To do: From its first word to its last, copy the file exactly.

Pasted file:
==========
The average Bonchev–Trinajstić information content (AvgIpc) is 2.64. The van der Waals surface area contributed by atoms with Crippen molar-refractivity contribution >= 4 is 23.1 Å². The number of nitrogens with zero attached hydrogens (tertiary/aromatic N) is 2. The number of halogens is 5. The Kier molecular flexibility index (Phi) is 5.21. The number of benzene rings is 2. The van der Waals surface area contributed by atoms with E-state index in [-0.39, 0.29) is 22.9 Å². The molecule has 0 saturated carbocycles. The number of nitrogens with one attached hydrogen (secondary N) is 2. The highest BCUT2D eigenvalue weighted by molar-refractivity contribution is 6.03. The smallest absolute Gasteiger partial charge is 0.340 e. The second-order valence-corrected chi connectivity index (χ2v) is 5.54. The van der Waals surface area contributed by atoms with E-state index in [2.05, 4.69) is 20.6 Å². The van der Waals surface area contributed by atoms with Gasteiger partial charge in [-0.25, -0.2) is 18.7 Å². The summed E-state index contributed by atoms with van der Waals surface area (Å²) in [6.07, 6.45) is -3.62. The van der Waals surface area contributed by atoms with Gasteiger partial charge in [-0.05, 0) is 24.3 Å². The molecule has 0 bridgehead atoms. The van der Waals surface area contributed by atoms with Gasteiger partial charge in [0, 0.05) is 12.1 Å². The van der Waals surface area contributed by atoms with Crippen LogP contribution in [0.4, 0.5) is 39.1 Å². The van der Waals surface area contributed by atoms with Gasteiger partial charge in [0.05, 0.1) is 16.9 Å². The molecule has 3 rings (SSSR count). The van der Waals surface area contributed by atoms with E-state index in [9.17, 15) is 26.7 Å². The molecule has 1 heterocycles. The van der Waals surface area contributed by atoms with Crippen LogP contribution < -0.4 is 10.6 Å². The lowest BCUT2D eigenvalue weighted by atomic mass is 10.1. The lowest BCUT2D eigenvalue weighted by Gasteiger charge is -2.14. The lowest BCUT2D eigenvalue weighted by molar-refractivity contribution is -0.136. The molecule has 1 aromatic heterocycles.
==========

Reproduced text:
The average Bonchev–Trinajstić information content (AvgIpc) is 2.64. The van der Waals surface area contributed by atoms with Crippen molar-refractivity contribution >= 4 is 23.1 Å². The number of nitrogens with zero attached hydrogens (tertiary/aromatic N) is 2. The number of halogens is 5. The Kier molecular flexibility index (Phi) is 5.21. The number of benzene rings is 2. The van der Waals surface area contributed by atoms with E-state index in [-0.39, 0.29) is 22.9 Å². The molecule has 0 saturated carbocycles. The number of nitrogens with one attached hydrogen (secondary N) is 2. The highest BCUT2D eigenvalue weighted by molar-refractivity contribution is 6.03. The smallest absolute Gasteiger partial charge is 0.340 e. The second-order valence-corrected chi connectivity index (χ2v) is 5.54. The van der Waals surface area contributed by atoms with E-state index in [2.05, 4.69) is 20.6 Å². The van der Waals surface area contributed by atoms with Gasteiger partial charge in [-0.25, -0.2) is 18.7 Å². The summed E-state index contributed by atoms with van der Waals surface area (Å²) in [6.07, 6.45) is -3.62. The van der Waals surface area contributed by atoms with Gasteiger partial charge in [-0.05, 0) is 24.3 Å². The molecule has 0 bridgehead atoms. The van der Waals surface area contributed by atoms with Gasteiger partial charge in [0, 0.05) is 12.1 Å². The van der Waals surface area contributed by atoms with Crippen LogP contribution in [0.4, 0.5) is 39.1 Å². The van der Waals surface area contributed by atoms with Gasteiger partial charge in [0.05, 0.1) is 16.9 Å². The molecule has 3 rings (SSSR count). The van der Waals surface area contributed by atoms with E-state index in [9.17, 15) is 26.7 Å². The molecule has 1 heterocycles. The van der Waals surface area contributed by atoms with Crippen LogP contribution < -0.4 is 10.6 Å². The lowest BCUT2D eigenvalue weighted by atomic mass is 10.1. The lowest BCUT2D eigenvalue weighted by Gasteiger charge is -2.14. The lowest BCUT2D eigenvalue weighted by molar-refractivity contribution is -0.136. The molecule has 1 aromatic heterocycles.